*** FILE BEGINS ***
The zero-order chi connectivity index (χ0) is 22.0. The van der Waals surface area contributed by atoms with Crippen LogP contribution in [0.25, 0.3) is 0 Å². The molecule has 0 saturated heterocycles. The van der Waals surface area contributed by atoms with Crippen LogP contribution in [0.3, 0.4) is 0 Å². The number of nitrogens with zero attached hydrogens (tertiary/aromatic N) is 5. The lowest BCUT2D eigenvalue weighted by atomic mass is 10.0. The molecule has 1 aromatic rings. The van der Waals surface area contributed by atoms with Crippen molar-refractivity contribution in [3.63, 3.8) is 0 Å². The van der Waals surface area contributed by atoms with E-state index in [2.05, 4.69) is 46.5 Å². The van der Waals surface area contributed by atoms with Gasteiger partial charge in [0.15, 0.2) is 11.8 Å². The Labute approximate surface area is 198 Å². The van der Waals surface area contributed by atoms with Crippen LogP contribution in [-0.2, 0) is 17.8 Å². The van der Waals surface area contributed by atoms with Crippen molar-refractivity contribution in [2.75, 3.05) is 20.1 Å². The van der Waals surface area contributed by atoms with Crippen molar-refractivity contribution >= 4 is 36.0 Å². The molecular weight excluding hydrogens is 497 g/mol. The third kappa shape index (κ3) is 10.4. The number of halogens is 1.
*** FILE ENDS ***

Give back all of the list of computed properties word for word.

The zero-order chi connectivity index (χ0) is 22.0. The van der Waals surface area contributed by atoms with Crippen LogP contribution in [0.25, 0.3) is 0 Å². The molecule has 0 saturated heterocycles. The van der Waals surface area contributed by atoms with Crippen LogP contribution in [0.3, 0.4) is 0 Å². The number of nitrogens with zero attached hydrogens (tertiary/aromatic N) is 5. The lowest BCUT2D eigenvalue weighted by atomic mass is 10.0. The molecule has 1 aromatic rings. The van der Waals surface area contributed by atoms with Crippen molar-refractivity contribution in [3.63, 3.8) is 0 Å². The van der Waals surface area contributed by atoms with E-state index in [2.05, 4.69) is 46.5 Å². The van der Waals surface area contributed by atoms with Gasteiger partial charge in [0.15, 0.2) is 11.8 Å². The Labute approximate surface area is 198 Å². The van der Waals surface area contributed by atoms with Crippen LogP contribution in [-0.2, 0) is 17.8 Å². The van der Waals surface area contributed by atoms with Crippen molar-refractivity contribution in [2.75, 3.05) is 20.1 Å². The van der Waals surface area contributed by atoms with Crippen molar-refractivity contribution >= 4 is 36.0 Å². The molecular weight excluding hydrogens is 497 g/mol. The third kappa shape index (κ3) is 10.4. The number of halogens is 1.